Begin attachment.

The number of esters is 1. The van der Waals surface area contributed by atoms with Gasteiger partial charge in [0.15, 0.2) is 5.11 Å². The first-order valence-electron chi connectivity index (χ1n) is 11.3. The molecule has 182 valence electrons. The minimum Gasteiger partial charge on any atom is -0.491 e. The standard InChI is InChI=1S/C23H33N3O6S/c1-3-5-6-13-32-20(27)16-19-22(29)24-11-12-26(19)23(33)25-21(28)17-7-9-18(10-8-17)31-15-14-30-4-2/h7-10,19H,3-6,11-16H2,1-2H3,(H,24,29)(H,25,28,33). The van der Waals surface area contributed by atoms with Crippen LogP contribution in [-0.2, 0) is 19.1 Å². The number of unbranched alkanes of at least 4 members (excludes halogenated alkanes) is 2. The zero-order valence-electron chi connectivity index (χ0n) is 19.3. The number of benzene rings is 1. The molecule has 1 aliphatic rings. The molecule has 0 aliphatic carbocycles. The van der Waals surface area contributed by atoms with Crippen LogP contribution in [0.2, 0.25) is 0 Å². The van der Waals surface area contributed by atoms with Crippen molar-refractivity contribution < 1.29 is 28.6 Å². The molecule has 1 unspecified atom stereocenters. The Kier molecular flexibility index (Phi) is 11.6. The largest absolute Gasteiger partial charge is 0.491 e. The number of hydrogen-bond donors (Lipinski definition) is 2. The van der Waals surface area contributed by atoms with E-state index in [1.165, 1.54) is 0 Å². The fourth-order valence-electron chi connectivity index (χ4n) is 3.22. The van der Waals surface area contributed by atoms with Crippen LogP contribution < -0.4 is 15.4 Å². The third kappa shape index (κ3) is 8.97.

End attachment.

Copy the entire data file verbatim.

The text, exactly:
The number of esters is 1. The van der Waals surface area contributed by atoms with Gasteiger partial charge in [0.15, 0.2) is 5.11 Å². The first-order valence-electron chi connectivity index (χ1n) is 11.3. The molecule has 182 valence electrons. The minimum Gasteiger partial charge on any atom is -0.491 e. The standard InChI is InChI=1S/C23H33N3O6S/c1-3-5-6-13-32-20(27)16-19-22(29)24-11-12-26(19)23(33)25-21(28)17-7-9-18(10-8-17)31-15-14-30-4-2/h7-10,19H,3-6,11-16H2,1-2H3,(H,24,29)(H,25,28,33). The van der Waals surface area contributed by atoms with Crippen LogP contribution in [-0.2, 0) is 19.1 Å². The number of unbranched alkanes of at least 4 members (excludes halogenated alkanes) is 2. The zero-order valence-electron chi connectivity index (χ0n) is 19.3. The number of benzene rings is 1. The molecule has 1 aliphatic rings. The molecule has 0 aliphatic carbocycles. The van der Waals surface area contributed by atoms with Crippen LogP contribution in [0.2, 0.25) is 0 Å². The van der Waals surface area contributed by atoms with Crippen molar-refractivity contribution < 1.29 is 28.6 Å². The molecule has 1 unspecified atom stereocenters. The Kier molecular flexibility index (Phi) is 11.6. The largest absolute Gasteiger partial charge is 0.491 e. The number of hydrogen-bond donors (Lipinski definition) is 2. The van der Waals surface area contributed by atoms with E-state index in [1.165, 1.54) is 0 Å². The fourth-order valence-electron chi connectivity index (χ4n) is 3.22. The van der Waals surface area contributed by atoms with Crippen LogP contribution < -0.4 is 15.4 Å². The third kappa shape index (κ3) is 8.97.